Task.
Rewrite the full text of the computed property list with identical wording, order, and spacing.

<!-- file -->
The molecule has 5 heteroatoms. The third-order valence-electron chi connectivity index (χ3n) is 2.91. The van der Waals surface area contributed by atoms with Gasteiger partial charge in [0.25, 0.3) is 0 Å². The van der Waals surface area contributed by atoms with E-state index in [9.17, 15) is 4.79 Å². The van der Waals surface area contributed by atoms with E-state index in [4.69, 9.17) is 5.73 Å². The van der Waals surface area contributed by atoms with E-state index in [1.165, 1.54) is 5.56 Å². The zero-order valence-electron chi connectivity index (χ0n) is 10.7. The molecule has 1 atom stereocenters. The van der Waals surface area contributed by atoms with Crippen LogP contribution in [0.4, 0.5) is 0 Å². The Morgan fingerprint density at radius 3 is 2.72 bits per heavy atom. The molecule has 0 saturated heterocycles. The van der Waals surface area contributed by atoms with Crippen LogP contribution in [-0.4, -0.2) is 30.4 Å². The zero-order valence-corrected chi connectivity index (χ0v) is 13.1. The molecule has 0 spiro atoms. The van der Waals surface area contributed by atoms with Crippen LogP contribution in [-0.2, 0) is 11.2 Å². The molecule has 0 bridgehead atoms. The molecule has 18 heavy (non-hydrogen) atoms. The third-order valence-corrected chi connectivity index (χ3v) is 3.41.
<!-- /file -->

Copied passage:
The molecule has 5 heteroatoms. The third-order valence-electron chi connectivity index (χ3n) is 2.91. The van der Waals surface area contributed by atoms with Gasteiger partial charge in [0.25, 0.3) is 0 Å². The van der Waals surface area contributed by atoms with E-state index in [9.17, 15) is 4.79 Å². The van der Waals surface area contributed by atoms with E-state index in [4.69, 9.17) is 5.73 Å². The van der Waals surface area contributed by atoms with E-state index in [1.165, 1.54) is 5.56 Å². The zero-order valence-electron chi connectivity index (χ0n) is 10.7. The molecule has 1 atom stereocenters. The van der Waals surface area contributed by atoms with Crippen LogP contribution in [0.4, 0.5) is 0 Å². The Morgan fingerprint density at radius 3 is 2.72 bits per heavy atom. The molecule has 0 saturated heterocycles. The van der Waals surface area contributed by atoms with Crippen LogP contribution in [-0.4, -0.2) is 30.4 Å². The zero-order valence-corrected chi connectivity index (χ0v) is 13.1. The molecule has 0 spiro atoms. The van der Waals surface area contributed by atoms with Crippen LogP contribution in [-0.2, 0) is 11.2 Å². The molecule has 0 bridgehead atoms. The molecule has 18 heavy (non-hydrogen) atoms. The third-order valence-corrected chi connectivity index (χ3v) is 3.41.